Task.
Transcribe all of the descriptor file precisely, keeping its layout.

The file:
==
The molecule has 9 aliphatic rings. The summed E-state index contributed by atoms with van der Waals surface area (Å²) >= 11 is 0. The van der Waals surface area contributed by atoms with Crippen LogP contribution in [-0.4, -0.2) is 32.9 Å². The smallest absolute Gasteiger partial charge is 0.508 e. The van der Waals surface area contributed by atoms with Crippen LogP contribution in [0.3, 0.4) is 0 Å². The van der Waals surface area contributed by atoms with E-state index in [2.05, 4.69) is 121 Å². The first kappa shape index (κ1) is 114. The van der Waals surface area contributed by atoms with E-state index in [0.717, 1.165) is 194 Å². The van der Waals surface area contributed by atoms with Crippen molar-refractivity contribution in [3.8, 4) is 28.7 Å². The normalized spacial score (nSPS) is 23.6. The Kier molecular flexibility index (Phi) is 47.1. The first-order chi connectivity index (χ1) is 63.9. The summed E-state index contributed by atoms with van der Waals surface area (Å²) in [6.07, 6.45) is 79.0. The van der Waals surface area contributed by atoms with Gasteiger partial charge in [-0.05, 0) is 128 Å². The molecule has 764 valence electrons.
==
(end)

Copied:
The molecule has 9 aliphatic rings. The summed E-state index contributed by atoms with van der Waals surface area (Å²) >= 11 is 0. The van der Waals surface area contributed by atoms with Crippen LogP contribution in [-0.4, -0.2) is 32.9 Å². The smallest absolute Gasteiger partial charge is 0.508 e. The van der Waals surface area contributed by atoms with Crippen LogP contribution in [0.3, 0.4) is 0 Å². The van der Waals surface area contributed by atoms with E-state index in [2.05, 4.69) is 121 Å². The first kappa shape index (κ1) is 114. The van der Waals surface area contributed by atoms with E-state index in [0.717, 1.165) is 194 Å². The van der Waals surface area contributed by atoms with Crippen molar-refractivity contribution in [3.8, 4) is 28.7 Å². The normalized spacial score (nSPS) is 23.6. The Kier molecular flexibility index (Phi) is 47.1. The first-order chi connectivity index (χ1) is 63.9. The summed E-state index contributed by atoms with van der Waals surface area (Å²) in [6.07, 6.45) is 79.0. The van der Waals surface area contributed by atoms with Gasteiger partial charge in [-0.05, 0) is 128 Å². The molecule has 764 valence electrons.